Even if Lydall compels a district court to find that the party seeking preclusion has been prejudiced, Mylan's claim that Takeda will suffer no prejudice by virtue of its change in theories is wrong. According to Mylan's June 16 letter, Takeda will not be surprised at trial because Mylan will disclose "the bases for Mylan's invalidity theories" during expert discovery. Allowing Mylan to assert a new theory of obviousness, based on Compound 57, and to elaborate upon this theory through expert discovery will require an alteration of the expert discovery schedule. In addition, Takeda would be entitled to reopen fact discovery to investigate why Mylan believes that the `777 Patent is obvious in light of Compound 57. As Roman's deposition testimony demonstrates, appropriate questioning in fact discovery can undermine Mylan's obviousness theory. Especially given that the parties have been repeatedly warned that their January 2006 trial date is firm, requiring Takeda to revisit its expert and fact discovery in order to give it a fair opportunity to respond to Mylan's newly asserted theory would result in "palpable" prejudice to Takeda. For all of the above reasons, Mylan's motion for reconsideration of the June 21 Order is denied. Conclusion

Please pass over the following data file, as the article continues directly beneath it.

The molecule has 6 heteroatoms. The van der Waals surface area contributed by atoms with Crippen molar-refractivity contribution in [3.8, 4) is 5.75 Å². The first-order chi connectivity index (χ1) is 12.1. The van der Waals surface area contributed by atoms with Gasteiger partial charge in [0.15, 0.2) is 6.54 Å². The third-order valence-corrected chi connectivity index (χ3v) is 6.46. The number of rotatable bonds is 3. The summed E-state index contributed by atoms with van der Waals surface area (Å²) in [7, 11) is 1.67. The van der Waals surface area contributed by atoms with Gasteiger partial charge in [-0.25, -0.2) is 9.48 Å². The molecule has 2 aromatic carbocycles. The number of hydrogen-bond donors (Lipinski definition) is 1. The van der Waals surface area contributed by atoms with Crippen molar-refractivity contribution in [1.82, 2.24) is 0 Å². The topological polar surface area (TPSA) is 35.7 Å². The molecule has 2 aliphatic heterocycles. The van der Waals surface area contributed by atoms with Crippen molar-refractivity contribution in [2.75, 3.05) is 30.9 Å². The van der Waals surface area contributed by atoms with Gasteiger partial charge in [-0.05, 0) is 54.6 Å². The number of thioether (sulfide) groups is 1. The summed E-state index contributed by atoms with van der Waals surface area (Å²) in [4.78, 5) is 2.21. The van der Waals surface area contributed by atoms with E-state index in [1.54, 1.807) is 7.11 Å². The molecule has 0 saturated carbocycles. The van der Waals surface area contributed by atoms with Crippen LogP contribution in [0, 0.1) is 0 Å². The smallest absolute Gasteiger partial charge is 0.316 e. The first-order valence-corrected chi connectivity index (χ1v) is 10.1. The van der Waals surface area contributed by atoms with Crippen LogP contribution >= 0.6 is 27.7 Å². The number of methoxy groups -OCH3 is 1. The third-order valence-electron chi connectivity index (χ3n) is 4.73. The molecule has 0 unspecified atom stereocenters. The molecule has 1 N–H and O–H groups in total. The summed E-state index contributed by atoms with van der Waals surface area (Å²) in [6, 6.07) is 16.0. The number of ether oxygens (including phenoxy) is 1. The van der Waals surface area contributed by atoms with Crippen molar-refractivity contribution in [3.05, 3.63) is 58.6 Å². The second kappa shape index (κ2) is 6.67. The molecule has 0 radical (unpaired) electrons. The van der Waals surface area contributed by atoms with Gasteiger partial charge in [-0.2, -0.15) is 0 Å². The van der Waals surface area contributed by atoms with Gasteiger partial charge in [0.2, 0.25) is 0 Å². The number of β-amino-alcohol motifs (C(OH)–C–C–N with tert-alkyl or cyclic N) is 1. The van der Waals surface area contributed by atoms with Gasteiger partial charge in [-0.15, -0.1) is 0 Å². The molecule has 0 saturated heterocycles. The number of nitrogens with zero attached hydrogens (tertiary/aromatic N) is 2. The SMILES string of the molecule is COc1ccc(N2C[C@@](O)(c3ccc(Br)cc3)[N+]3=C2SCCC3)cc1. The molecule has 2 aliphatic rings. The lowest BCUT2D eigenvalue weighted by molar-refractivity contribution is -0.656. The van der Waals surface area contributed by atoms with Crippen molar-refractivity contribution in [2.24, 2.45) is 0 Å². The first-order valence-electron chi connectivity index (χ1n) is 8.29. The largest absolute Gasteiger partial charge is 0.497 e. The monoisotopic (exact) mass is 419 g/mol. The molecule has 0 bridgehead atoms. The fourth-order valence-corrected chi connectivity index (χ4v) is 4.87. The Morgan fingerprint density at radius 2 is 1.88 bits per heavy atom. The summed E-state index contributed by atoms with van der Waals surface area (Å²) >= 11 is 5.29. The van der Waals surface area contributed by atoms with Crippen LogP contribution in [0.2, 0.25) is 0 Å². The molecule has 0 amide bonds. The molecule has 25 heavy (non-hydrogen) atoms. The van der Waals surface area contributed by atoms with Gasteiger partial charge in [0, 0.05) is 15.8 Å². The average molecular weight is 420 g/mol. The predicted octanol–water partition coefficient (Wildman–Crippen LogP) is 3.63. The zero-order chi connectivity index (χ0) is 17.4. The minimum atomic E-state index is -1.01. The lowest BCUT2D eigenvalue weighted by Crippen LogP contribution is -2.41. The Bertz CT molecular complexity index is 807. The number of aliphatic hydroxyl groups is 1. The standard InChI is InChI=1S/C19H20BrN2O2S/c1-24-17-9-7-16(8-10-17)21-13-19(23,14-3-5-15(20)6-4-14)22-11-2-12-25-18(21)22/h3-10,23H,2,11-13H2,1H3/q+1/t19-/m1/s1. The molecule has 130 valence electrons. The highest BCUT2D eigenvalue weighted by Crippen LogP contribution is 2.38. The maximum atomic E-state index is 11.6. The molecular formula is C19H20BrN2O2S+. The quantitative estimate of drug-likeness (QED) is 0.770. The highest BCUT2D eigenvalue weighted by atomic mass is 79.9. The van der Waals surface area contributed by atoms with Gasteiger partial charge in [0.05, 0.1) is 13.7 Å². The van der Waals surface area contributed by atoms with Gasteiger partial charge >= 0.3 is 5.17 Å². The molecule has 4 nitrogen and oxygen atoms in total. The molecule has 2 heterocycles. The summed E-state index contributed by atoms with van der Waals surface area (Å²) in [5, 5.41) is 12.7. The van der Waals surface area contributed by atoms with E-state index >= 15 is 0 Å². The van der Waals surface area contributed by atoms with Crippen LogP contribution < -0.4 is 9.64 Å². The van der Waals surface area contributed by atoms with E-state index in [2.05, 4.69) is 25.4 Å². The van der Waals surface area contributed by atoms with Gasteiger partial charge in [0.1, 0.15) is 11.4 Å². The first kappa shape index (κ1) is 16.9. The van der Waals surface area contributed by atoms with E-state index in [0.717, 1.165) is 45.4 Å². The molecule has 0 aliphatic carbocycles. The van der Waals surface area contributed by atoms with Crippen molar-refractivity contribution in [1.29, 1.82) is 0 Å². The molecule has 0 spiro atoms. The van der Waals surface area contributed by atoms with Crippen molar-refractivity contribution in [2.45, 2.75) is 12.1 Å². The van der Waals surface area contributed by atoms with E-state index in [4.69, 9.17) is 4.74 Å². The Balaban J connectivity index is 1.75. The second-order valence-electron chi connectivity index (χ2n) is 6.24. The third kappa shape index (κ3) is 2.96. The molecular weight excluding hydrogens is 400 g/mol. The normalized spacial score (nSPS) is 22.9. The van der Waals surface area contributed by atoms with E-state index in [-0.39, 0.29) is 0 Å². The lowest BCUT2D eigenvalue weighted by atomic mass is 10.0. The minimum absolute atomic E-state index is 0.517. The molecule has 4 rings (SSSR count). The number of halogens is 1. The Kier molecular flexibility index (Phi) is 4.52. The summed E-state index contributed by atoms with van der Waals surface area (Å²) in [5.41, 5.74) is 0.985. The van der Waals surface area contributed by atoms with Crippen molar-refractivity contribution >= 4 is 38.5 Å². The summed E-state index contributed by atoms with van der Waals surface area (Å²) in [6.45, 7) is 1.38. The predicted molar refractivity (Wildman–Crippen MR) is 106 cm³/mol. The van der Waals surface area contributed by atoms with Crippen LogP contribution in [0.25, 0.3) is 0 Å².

Mylan's motion for reconsideration of the June 21 Order precluding Mylan from introducing at trial "any evidence as to the invalidity of the `777 Patent except based on a theory of obviousness set forth in the September 8 Notice" is denied.